Java Control Statements – Jump, Looping, Iteration | Decision Making Statements in Java

A programming language uses control statements to control the flow of execution of a program. In Java programming, we can control the flow of execution of a program based on some conditions. In this tutorial, we will learn about the Classification of Control Statements in Java, their Syntax, Flowcharts, Example Programs, etc.

Control Statements in Java

Java control statements can be put into the following three categories: selection, iteration, and jump.

Selection Statements: The Selection statements allow your program to choose a different path of execution based on a certain condition.

Iteration Statements: The Iteration statements allow program execution to repeat one or more statements.

Jump Statements: Java Jump Statements transfer the control to other parts of the program.

Java Control Statements

Do Check:

Java Selection Statements | Decision Making Statements in Java

The Java selection statements allow your program to choose a different path of execution based on a certain condition. Java selection statements provide different type of statements such as:

  • if statement
  • if-else statement
  • nested if statement
  • if-else-if ladder statement
  • Switch case

Simple if Statement

It is the most basic one among all other java control flow statements. It determines whether a code should be executed or not depending on the condition.

Syntax:

if (condition) { 
Statement 1; //executed if condition is true
}
Statement 2; //executed irrespective of the condition

Flowchart:

If Statement Flowchart

if Condition Example Program

public class Student {  
public static void main(String[] args) {  
int x = 10;  
int y = 12;  
if(x+y > 20) {  
System.out.println("x + y is greater than                               20");  
}  
}  
  
  
}

Output:

x + y is greater than 20

if else Statement

In this statement, if the condition is met if block is executed otherwise else block is executed.

Syntax:

if (condition)
{
// Executes this block if
// condition is true
}
else
{
// Executes this block if
// condition is false
}

Flowchart:

If Else Statement Flowchart

if else Statement Example Program

public class Student {  
public static void main(String[] args) {  
int x = 10;  
int y = 12;  
if(x+y < 10) {  
System.out.println("x + y is less than      10");  
}   else {  
System.out.println("x + y is greater than 20");  
}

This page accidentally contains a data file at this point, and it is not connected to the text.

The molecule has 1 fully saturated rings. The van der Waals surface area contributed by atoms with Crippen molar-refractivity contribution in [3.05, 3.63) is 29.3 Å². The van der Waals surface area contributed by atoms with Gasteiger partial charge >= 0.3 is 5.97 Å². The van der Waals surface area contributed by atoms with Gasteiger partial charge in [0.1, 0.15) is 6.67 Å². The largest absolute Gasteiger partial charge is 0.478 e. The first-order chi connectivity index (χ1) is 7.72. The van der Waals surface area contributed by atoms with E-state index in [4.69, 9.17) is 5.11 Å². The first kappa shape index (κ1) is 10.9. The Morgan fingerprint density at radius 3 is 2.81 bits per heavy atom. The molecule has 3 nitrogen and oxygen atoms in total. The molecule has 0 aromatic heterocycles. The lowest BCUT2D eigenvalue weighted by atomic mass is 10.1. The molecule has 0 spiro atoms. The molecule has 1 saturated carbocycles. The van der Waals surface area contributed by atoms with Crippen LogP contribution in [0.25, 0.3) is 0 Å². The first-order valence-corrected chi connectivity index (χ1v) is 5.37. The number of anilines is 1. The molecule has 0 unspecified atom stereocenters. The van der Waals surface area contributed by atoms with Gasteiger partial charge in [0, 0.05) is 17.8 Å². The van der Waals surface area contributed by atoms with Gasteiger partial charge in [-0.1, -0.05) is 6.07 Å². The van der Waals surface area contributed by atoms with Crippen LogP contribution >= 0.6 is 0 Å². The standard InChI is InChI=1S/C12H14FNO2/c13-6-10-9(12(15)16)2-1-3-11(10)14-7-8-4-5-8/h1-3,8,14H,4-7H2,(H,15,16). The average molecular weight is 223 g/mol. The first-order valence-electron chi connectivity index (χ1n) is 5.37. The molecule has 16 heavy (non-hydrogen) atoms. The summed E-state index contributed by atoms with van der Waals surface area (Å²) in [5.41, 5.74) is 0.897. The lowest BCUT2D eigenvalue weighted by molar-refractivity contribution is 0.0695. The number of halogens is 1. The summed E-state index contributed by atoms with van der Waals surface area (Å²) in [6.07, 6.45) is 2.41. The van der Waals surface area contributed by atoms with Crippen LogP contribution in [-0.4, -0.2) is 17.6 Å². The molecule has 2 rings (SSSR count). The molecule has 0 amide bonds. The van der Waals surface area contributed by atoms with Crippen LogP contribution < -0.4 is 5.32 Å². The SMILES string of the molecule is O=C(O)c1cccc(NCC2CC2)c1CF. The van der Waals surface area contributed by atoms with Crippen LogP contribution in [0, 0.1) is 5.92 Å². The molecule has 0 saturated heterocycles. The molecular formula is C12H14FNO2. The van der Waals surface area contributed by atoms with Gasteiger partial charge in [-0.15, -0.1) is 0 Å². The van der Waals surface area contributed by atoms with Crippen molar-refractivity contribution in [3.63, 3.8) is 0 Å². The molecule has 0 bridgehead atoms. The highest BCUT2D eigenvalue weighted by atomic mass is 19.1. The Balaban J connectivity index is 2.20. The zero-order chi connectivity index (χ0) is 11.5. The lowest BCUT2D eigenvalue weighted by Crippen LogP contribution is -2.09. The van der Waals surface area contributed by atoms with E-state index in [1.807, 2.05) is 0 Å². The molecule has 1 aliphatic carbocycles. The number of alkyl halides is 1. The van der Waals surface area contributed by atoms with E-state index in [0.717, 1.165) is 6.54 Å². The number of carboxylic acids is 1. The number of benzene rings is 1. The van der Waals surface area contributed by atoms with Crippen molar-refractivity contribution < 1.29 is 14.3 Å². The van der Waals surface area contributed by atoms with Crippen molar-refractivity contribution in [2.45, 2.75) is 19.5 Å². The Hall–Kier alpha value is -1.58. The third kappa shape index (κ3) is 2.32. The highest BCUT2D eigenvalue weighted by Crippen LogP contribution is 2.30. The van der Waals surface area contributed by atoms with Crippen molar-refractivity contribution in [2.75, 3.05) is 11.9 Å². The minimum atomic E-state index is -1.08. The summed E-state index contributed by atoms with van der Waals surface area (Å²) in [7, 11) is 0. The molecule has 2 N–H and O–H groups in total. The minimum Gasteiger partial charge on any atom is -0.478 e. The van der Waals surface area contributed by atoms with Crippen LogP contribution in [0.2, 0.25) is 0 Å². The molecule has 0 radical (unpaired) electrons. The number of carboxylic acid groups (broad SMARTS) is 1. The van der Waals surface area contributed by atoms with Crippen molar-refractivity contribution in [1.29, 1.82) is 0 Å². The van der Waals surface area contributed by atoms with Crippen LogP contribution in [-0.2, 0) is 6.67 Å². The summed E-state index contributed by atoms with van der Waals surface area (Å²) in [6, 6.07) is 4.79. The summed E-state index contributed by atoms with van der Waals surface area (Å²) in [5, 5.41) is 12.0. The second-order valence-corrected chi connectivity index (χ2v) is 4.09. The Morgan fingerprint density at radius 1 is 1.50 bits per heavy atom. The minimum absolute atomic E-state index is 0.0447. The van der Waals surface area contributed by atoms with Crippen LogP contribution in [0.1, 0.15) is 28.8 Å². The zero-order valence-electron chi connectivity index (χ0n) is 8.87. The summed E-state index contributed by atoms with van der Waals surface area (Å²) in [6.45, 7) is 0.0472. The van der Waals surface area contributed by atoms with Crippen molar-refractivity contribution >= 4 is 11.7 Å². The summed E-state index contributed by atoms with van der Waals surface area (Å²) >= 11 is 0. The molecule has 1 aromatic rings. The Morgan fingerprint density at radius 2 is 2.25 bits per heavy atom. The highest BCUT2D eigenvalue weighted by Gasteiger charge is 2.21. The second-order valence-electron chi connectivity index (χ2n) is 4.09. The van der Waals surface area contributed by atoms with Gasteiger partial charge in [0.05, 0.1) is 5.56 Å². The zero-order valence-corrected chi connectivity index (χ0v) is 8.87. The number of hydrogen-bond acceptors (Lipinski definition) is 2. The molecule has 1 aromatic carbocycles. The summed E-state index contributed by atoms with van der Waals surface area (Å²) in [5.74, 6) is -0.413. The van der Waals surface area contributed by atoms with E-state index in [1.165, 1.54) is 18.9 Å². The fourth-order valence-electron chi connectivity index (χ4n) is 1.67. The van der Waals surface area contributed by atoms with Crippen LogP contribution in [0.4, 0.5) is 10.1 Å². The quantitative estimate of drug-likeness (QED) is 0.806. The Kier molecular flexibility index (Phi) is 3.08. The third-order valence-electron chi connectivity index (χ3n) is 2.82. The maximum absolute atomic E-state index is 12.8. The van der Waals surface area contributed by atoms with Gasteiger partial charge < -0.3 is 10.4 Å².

}

Output:

x + y is greater than 20

Nested if Statement

An if statement present inside an if block is known as nested if block. It is similar to if.. else statement just that they are defined in another if.. else statement.

Syntax:

if (condition1) {
Statement 1; //executed if first condition is true
if (condition2) {
Statement 2; //executed if second condition is true
}
else {
Statement 3; //executed if second condition is false
}
}

Flowchart:

Nested If Statement Flowchart

Nested if Example

public class Student {  
public static void main(String[] args) {  
String address = "Delhi, India";  
  
if(address.endsWith("India")) {  
if(address.contains("Meerut")) {  
System.out.println("Your city is meerut");  
}else if(address.contains("Noida")) {  
System.out.println("Your city is noida");  
}else {  
System.out.println(address.split(",")[0]);  
}  
}else {  
System.out.println("You are not living in india");  
}  
}  
}

Output:

Delhi

Switch Statement

Switch Statement is used to execute a single statement from multiple conditions. We can use this with short, long, enum, int, byte, etc. Key points to remember while using the Switch Statement is provided below.

      • We can specify one or N number of Case Values for a Switch Expression.
      • Case Values that are duplicates are not permissible and the compiler returns a compile-time error if unique values aren’t used.
      • Case value needs to be either literal or constant and variables aren’t allowed.
      • You can use a break statement to terminate the statement sequence and it is optional. If you don’t specific it next case would be executed.

Syntax:

switch (expression)
{
case value1:
statement1;
break;
case value2:
statement2;
break;
.
.
case valueN:
statementN;
break;
default:
statementDefault;
}

Flowchart:

Switch Case Flowchart

Switch Case Example Program

public class Student implements Cloneable {  
public static void main(String[] args) {  
int num = 2;  
switch (num){  
case 0:  
System.out.println("number is 0");  
break;  
case 1:  
System.out.println("number is 1");  
break;  
default:  
System.out.println(num);  
}  
}  
}

Output:

2

if-else-if Ladder

In this case, the user can decide among multiple options. If Statements are Executed from top down. If any one of the conditions controlling the if is true then the statement associated with it will be executed and the rest of the ladder is bypassed. If no condition is true then the final else statement is executed.